This is a partial transcript from "Your World with Neil Cavuto," May 26, 2005, that was edited for clarity.

NEIL CAVUTO, HOST: Toll Brothers (search), the maker of luxury homes, benefiting big time from the red-hot housing market, profits more than doubling in the latest quarter, blowing away estimates, revenue up 52 percent. Shares of Toll Brothers, hitting an all-time high.

U.S. housing demand, as Toll Brothers seems to indicate, won't quit, a good sign for the luxury home builder, whose quarterly profit, as we indicated here, blew away all expectations.

In Pennsylvania right now, we're joined by Bob Toll. He is the chairman and CEO of Toll Brothers.

Robert, good to have you back.

ROBERT TOLL, CHAIRMAN & CEO, TOLL BROTHERS, INC. (TOL): Thank you. Nice to be here.

CAVUTO: What's going on?

TOLL: How about that, huh? It's supply and demand again, The same thing it was the last time we got together. More buyers than sellers.

CAVUTO: Do you ever look at what's going on? And it doesn't really happen so much with single-family homes, as it's happened in some parts of Florida, Silicon Valley (search), where people are flipping properties. This applies more to condos, I grant you, but without ever moving into them, treating them like stocks, would you do that?

TOLL: Would I do it? No, I wouldn't do it. And I wouldn't recommend that others do it.

But there's quite a bit of it going on and we're very much aware of it. Some of it is even happening on the single-family detached housing. We have huge disclaimers, warnings in our first qualification questionnaire that we ask the people to sign before we go into contract. And on the contract, there's a separate document that basically says, if you're an investor or a speculator, don't buy here, unless you want to hold for at least a year.

CAVUTO: But people move, too. How can you prove that or enforce that? If someone knows that, look, buying into a Toll development and flip it without the intention of ever moving into that house, they're going to be rewarded and they're going to do it anyway.

TOLL: Well, unless our clause is enforceable and they've taken a chance of going against the clause.

CAVUTO: Is it enforceable?

TOLL: In which case, all the profits is going to come to us. But why would you go buy from us, when we've got a clause that says, don't come here? Why wouldn't you go down the street and buy from somebody else?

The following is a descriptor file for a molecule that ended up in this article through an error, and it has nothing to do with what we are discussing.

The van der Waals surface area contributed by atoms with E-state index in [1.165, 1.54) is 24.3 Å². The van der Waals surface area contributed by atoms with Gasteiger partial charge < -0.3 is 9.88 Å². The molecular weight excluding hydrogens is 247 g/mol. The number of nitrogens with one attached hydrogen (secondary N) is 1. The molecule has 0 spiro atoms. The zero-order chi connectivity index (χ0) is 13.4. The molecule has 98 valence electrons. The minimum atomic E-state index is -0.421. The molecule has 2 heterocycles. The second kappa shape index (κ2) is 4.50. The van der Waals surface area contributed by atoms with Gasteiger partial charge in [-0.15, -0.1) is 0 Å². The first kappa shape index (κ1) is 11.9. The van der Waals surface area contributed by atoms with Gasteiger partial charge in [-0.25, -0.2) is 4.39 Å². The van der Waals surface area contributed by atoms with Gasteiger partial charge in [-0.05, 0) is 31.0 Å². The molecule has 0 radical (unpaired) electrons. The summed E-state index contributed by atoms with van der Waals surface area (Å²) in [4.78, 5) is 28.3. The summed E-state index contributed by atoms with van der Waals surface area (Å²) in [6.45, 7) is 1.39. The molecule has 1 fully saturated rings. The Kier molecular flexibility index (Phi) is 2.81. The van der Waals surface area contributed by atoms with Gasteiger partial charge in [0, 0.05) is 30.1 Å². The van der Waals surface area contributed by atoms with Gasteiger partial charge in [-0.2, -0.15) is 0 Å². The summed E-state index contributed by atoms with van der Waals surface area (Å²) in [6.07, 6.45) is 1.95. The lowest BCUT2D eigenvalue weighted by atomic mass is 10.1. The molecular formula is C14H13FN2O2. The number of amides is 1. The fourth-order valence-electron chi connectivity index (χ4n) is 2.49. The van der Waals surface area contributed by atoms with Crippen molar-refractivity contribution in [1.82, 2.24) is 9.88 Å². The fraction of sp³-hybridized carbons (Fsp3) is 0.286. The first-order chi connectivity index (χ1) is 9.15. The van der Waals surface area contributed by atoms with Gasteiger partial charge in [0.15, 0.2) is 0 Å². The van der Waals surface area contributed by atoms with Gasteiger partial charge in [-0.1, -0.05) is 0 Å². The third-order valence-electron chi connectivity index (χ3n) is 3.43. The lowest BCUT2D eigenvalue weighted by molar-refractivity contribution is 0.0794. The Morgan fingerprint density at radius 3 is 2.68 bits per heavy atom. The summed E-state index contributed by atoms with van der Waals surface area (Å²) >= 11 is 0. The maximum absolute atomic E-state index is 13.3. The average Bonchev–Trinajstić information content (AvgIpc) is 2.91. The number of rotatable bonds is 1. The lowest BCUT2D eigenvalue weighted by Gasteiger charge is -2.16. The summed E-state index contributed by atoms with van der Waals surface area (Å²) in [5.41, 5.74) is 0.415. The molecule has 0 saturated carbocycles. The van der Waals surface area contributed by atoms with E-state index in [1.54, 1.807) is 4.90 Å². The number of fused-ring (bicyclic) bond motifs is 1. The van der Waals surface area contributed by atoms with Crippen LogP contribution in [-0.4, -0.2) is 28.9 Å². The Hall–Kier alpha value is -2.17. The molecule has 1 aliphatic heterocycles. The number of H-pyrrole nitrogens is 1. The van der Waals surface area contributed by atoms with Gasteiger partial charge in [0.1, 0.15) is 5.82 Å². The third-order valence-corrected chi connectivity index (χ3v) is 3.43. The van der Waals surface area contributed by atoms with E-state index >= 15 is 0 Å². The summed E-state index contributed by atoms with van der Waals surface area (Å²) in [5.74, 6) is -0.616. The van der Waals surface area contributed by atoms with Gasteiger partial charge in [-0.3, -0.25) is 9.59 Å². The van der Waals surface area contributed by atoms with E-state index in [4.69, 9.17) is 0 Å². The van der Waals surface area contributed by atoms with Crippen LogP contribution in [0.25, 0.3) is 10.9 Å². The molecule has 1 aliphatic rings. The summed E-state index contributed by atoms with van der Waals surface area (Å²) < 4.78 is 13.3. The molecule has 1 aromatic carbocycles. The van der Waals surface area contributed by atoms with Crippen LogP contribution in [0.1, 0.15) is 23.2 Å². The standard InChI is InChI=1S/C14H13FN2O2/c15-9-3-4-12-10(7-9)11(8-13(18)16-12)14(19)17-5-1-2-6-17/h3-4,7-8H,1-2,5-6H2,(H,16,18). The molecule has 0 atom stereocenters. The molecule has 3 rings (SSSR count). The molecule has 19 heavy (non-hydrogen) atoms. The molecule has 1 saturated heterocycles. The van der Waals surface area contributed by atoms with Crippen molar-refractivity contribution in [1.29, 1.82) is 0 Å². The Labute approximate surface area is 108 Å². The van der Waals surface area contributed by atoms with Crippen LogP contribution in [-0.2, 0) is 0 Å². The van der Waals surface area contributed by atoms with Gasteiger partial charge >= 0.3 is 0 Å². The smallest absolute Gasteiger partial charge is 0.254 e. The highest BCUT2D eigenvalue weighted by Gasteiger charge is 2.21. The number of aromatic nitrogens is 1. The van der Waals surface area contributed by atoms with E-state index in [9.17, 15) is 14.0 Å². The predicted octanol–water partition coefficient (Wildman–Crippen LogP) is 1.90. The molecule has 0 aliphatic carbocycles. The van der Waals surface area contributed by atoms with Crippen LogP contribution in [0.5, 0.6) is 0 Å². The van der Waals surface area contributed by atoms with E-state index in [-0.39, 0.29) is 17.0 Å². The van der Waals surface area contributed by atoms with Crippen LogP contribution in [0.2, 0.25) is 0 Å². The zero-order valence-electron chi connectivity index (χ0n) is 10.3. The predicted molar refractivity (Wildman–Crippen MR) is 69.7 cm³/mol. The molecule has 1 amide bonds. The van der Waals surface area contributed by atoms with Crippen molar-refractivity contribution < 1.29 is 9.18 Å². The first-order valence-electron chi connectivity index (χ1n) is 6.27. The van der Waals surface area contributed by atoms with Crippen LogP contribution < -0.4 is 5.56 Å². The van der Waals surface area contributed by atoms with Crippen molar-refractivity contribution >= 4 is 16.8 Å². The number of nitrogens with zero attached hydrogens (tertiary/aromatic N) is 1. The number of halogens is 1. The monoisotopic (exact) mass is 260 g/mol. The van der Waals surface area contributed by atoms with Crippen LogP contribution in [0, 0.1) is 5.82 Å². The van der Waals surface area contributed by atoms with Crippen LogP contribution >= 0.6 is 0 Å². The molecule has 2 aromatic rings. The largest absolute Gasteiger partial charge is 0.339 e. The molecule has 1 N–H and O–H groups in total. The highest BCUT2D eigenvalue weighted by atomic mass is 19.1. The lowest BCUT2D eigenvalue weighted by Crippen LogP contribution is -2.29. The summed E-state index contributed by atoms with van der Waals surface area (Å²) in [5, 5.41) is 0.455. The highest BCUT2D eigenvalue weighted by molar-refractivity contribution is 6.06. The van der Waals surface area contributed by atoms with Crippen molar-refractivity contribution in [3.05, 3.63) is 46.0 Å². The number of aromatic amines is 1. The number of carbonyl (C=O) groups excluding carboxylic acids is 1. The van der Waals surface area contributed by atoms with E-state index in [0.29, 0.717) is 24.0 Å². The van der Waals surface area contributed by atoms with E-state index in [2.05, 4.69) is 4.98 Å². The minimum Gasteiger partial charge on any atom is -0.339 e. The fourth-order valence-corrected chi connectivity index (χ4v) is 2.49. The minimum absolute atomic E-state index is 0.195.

CAVUTO: But wait. Wait a minute. How do you enforce something like that, Bob?

TOLL: You really don't. As I just explained, Neil, I think it's the threat of the clause that drives people to go someplace else.

People don't get up in the morning looking for a fight. They're looking to make a profit. So, if one fellow has in his contract don't buy here if you're a speculator and the other fellow's contract doesn't say anything about it, then wouldn't you naturally choose the one that doesn't say anything?

CAVUTO: Well, it's a good point.

But let me ask you, Bob, as someone who's been around the housing industry for a while. In the latest period that I saw, one out of four home sales were recorded for investment purposes, in other words, not necessarily for that person to move into exclusively as primary residence. Does that alone surprise you?

TOLL: The figure being as high as one out of four for the whole nation?

CAVUTO: Right.

TOLL: I can understand that in some of the hotter markets, like Vegas or east, west Gold Coast of Florida, New York City, or environs, but that would surprise me for the nation as a whole, because...

CAVUTO: But if it were that high — if it were — would that be a sign of froth to you and would you, as a premier builder, be worried?

TOLL: Oh, I'm always worried.

And we've seen a sign of froth in some of the hotter markets for quite some time. However, look what happened in San Francisco with the tech implosion. We lost 170,000 jobs. And that's not just eliminating the froth from speculation. That's eliminating people from a market in tremendous number.

The market went down, and, within 10 months, the market had come back to a new all-time high. And the reason is because of the spectacular demographics, the imbalance between supply and demand.

CAVUTO: All right. Robert Toll, always a pleasure. Thank you very much. Appreciate it.

TOLL: Thanks, Neil.

CAVUTO: The chairman and CEO of Toll Brothers in Pennsylvania, Robert Toll.

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